Since 1992 the UN Department for Social and Economic Affairs has developed an international agenda with the support of UN member states to promote the comprehensive ethics, and ESG objectives, mentioned in point 4 above. In 2015 this resulted in the proclamation of the 17 SDGs (sustainable development goals). In the financial sector, this led to a veritable fad in sustainable ESG investing, until follow-up audits raised embarrassing questions on the substantiation of claims made to the investing public. So far, there has not been an internationally binding agreement on implementation processes and sanctions for non-compliance.
Even so, there are serious negotiations ongoing in the EU to ban AI with regard to biometric monitoring, emotion recognition and predictive policing (probability calculations for the commission of crimes expected in the future) of course with ongoing optimisation of “useful” applications.
The tension between innovation, increased productivity, and geopolitical and ethical concerns (drivers 1.-3. on the one hand and 4. on the other hand) is obvious.
Next time, the technological breakthrough may possibly come from AI, or the field of synthetic biology, in which DNA manipulation with the support of AI can be used to produce highly effective new vaccines – but also deadly pathogens.
The history of nuclear weapons is an example of technological innovation whereby geopolitical hegemonic striving was restricted through containment efforts. However, the “balance of terror” that has been maintained to this day due to the fear of an all-out devastating counterattack by the attacked party is by no means stable, as new technological breakthroughs can very quickly lead to a shift in the geopolitical balance of power. Next time, the technological breakthrough may possibly come from AI, or the field of synthetic biology, in which DNA manipulation with the support of AI can be used to produce highly effective new vaccines – but also deadly pathogens.
Against this broader background, the previously generally dominant Western belief in free trade and globalisation, which has already suffered a setback due to Russia's aggression in Ukraine, is gradually giving way to a sentiment of deep general uncertainty which is resonating in the broader electorate. As a result, the technology race has intensified further, but with a new, more narrow emphasis on protecting the respective national interest, and the state as the protector and guarantor of jobs through substantial investments and high subsidies in promising future technologies.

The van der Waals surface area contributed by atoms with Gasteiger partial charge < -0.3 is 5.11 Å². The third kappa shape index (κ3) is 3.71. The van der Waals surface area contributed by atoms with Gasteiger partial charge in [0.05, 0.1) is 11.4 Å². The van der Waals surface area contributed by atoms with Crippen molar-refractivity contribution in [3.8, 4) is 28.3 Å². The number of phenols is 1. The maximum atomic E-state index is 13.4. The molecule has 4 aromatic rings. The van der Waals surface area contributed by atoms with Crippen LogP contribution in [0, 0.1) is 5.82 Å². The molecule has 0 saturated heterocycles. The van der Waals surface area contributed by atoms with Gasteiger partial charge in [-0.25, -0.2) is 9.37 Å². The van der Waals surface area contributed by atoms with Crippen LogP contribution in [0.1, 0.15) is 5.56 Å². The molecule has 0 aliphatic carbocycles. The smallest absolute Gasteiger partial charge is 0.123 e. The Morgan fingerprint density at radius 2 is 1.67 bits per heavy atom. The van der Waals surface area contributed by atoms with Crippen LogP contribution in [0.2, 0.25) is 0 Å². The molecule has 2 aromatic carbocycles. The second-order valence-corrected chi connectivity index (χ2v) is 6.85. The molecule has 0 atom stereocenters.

Progress in implementing the overarching objectives of ethics, and ESG mentioned under 4. above, requires close international cooperation and agreement, and cannot be expected given the current increasing geopolitical tensions and relapse in focus on narrow national interests. The benefits of “good” technological advances would also be significantly higher when underpinned by an open, free, and progressive mindset, while perceptions of threats only increase under bloc-like isolationist conditions.
It is therefore to be hoped that the currently shockingly high popularity of national solo efforts will soon be succeeded by their reassessment as a strategically unbeneficial path. There are indeed initial but unmistakable signals of a rapprochement and increasing international collaboration.
But scepticism remains the order of the day. The Hungarian-American mathematician and computer science pioneer John von Neumann, who was also heavily involved in the “Manhattan Project” to develop the atomic bomb, put it in his essay “Can We Survive Technology?” from 1955 as follows: The great globe itself is in a rapidly maturing crisis – a crisis attributable to the fact that the environment in which technological progress must occur has become both undersized and underorganised.
We definitely cannot change the size of planet Earth, but if we want to survive, we urgently need to improve international cooperation.